Laya is what Science may call the Zero-point or line, the realm of absolute negativeness, or the one real absolute Force, the NOUMENON of the Seventh State of that which we ignorantly call and recognize as ‘Force’; or again the Noumenon of Undifferentiated Cosmic Substance which is itself an unreachable and unknowable object to finite perception; the root and basis of all states of objectivity and subjectivity too; the neutral axis, not one of the many aspects, but its centre.—The Secret Doctrine, i 148
The arcane conception of laya and the modern notion of a neutral axis are applications of what might be called the zero principle. According to the Stanzas of Dzyan, the formation of a cosmos proceeds through a primordial set of seven laya centres, noumenal points in metaphysical space that mediate between the unmanifest and the manifest. From an ‘objective’ standpoint, a laya centre is a point of rarefied matter wherein all differentiation has ceased. Given the cosmogonic distinction between undifferentiated matter and differentiated matter, theoretically there must be a point at which differentiation commences and also a point at which differentiation ceases. This is sometimes called the zero point. Zero as a general concept originated among the Hindus and was transmitted through the Arabs into Europe in the fourth century. It is a natural accompaniment of the decimal system, also an invention of Hindu thinkers, since the one and the zero are metaphysical correlates of each other.
These fundamental conceptions exist within a broader philosophical framework which is metaphysical and postulates that the whole universe progressively emanates from a Divine Ground. This Ground is empty of all form, prior to all differentiation and is often designated by the term shunyata, meaning ‘Voidness’ or ‘Emptiness’. Thus, in its first and foremost philosophic meaning, the zero principle refers to that No-Thing which is equally the maximal and universal potential of the cosmos. This is the primary paradox of the zero, which, as a glyph, portrays the maximum potential that can be confined within an irreducible minimum space. Ultimately, when speaking of zero one is speaking of a point. That is, the zero contracts to an invisible minute zero, which is no other than a metaphysical or mathematical point. Such a point, representing the limit of an abstract capacity to contain potentiality within minimal space, is a depiction on the conceptual plane of the realm of absolute negation. The crucial significance of these abstruse ideas is that space is more real than anything it contains. Invisible metaphysical space is more real than anything perceivable by any human being.
A second major aspect of the zero is that it encompasses everything. It represents that which is complete while at the same time it represents that which is No-Thing. This feature of completeness is also present in the idea of a sphere, a kind of three-dimensional zero, metaphorically represented in all those ancient myths that speak of the womb of space and the cosmic egg. All of these allude to the principle of plenitude, the plenum within the voidness of the egg or a sphere. Thus, in addition to the idea of maximal containment within a minimum of space, the zero also signifies the idea of self-sufficiency and all-completeness. A third significant aspect of the zero is that it abides in itself without any external reinforcement. It is without a source, anupadaka, parentless. It represents the anti-entropic principle; it is inherently indestructible and incapable of running down. As the zero is intrinsically capable of self-maintenance, it signifies that principle in Nature which is the basis of all paradigms of perpetual motion and also of instantaneous, telepathic communication throughout space.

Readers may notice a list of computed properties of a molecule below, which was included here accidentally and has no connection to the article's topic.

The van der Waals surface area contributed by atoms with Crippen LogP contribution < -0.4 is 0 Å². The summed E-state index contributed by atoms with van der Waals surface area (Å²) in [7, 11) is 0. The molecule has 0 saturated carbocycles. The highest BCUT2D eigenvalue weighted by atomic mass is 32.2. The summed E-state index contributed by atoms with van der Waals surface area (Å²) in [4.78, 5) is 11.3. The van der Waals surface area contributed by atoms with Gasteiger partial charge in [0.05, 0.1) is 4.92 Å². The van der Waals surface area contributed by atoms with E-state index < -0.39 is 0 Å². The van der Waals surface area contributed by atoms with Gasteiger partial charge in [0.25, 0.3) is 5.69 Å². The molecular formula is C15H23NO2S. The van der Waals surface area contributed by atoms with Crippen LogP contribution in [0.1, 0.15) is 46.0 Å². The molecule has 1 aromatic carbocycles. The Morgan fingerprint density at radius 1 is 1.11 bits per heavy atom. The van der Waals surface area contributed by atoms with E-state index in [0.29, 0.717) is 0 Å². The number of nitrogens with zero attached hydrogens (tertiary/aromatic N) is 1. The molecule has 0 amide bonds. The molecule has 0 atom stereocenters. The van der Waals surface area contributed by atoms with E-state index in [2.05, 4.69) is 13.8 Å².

Such intuitive ideas are very much in the air in our time – if not yet within the acknowledged sciences, at least within that penumbra of imaginative conceptions called science fiction. Nonetheless, they are no more than a dim foreshadowing of those facts of Nature which are fully known, at every moment, to enlightened beings. Buddhas and Bodhisattvas continually experience metaphysical truths as tangible facts, whilst these same truths serve as tantalizing conceptions and imaginative ideals to ordinary human beings. The profound truths inherent in the zero principle will, for some time, stand as inaccessible ideals for modern science, primarily because they cannot be conclusively established by any known empirical methods, nor can they be comprehended in terms of any conventional framework of ideas which imposes arbitrary limitations upon the untapped capacities of human beings. Nevertheless, if one approaches the subject philosophically, one may discern that throughout Nature, in all material manifestation and in all differentiated forms of consciousness and energy, there must be points joining and separating distinct phases of differentiation. In a remarkable passage linking together conceptions crucial to the process of cosmic manifestation and the idea of Nirvana so central to the path towards enlightenment, H.P. Blavatsky declared:
No world, as no heavenly body, could be constructed on the objective plane, had not the Elements been sufficiently differentiated already from their primeval Ilus, resting in Laya. The latter term is a synonym of Nirvana. It is, in fact, the Nirvanic dissociation of all substances, merged after a life-cycle into the latency of their primary conditions. It is the luminous but bodiless shadow of the matter that was, the realm of negativeness – wherein lie latent during their period of rest the active Forces of the Universe.—The Secret Doctrine, i 140
From Hermes Magazine, February 1986